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What Is The Last Score You Listened To? (older scores)


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The Adventures of Tintin and War Horse. 2011 was an excellent year for John Williams fans. Both albums are hugely enjoyable.   Karol

Elmer Bernstein - The Unused Scores   This set spans three Bernstein rejections, starting in 1985 - probably his first - to 1995, when he already became notorious for being thrown off as muc

LOTR: The Fellowship of the Ring (CR) by Howard Shore   Damn, is this shit good. I've waxed enough poetic about these scores, but this time, I'm especially struck by how FOTR works as a mood

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Unfortunately, no hitherto-unknown late masterpiece was unearthed with James Horner's rejected 2013 score for 'Romeo & Juliet' (Abel Korzeniowski took the honours). Written around the same time as 'For Greater Glory' it shares the formers perplexing fixation on extreme self-recycling, though R&J easily wins the race.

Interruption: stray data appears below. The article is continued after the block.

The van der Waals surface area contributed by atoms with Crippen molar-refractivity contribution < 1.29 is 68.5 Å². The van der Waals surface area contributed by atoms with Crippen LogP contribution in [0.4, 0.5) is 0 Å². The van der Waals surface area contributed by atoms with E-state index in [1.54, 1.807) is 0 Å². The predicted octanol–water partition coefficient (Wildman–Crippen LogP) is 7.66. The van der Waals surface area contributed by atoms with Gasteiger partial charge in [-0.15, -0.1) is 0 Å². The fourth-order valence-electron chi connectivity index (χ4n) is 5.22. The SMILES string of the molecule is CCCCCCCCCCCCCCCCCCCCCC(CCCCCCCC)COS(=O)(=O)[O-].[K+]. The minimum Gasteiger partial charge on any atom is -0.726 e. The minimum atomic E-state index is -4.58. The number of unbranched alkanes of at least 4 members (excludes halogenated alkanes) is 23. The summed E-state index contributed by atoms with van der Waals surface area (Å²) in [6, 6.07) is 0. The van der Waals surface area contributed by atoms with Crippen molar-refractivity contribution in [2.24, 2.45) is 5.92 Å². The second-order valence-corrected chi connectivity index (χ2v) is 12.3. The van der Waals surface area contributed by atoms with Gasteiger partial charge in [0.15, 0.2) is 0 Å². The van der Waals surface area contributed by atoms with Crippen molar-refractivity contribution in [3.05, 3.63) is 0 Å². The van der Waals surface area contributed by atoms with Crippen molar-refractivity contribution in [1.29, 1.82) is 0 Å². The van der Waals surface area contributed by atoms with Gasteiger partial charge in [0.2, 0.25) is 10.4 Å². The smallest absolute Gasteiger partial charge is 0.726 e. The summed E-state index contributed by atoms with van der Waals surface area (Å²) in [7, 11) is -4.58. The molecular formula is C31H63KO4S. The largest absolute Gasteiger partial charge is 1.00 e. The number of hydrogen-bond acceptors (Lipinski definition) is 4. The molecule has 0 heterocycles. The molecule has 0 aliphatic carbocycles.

Laying low outright romance, Horner instead opts for slavish facsimiles of two cues, namely 'Sneakers's technoid Playtronics Break-In (complete with saxophone danger motif, crashing pianos, screeching strings and angelic voices) and 'The New World's All is Lost (right down to the chord progressions), adding very little that makes R&J stand out on its own, especially thematically. What this curious combination adds to a medieval Verona setting might be answered by someone who has seen the movie (few did), it also might gives us a clue why it was thrown out.

 

Comparing it to Korzeniowski's Desplat-light approach, one might as well ask what exactly the filmmakers had in mind. However the circumstances, it's the one subject i couldn't imagine Horner to fail, but he did. Bummer.

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On 5/18/2020 at 9:33 AM, Disco Stu said:

I've listened to this 3 more times since Friday.  I'd say it's the most criminally underrated/under-listened-to score of the last couple years.  This is immediately one of my 3 or 4 favorite McCreary scores.

I've listened to it twice since your recommendation and it's really quite good! The opening track and Riding Bikes are getting ample plays here lately.

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Listened to the following complete scores today at work:

 

Raiders of the Lost Ark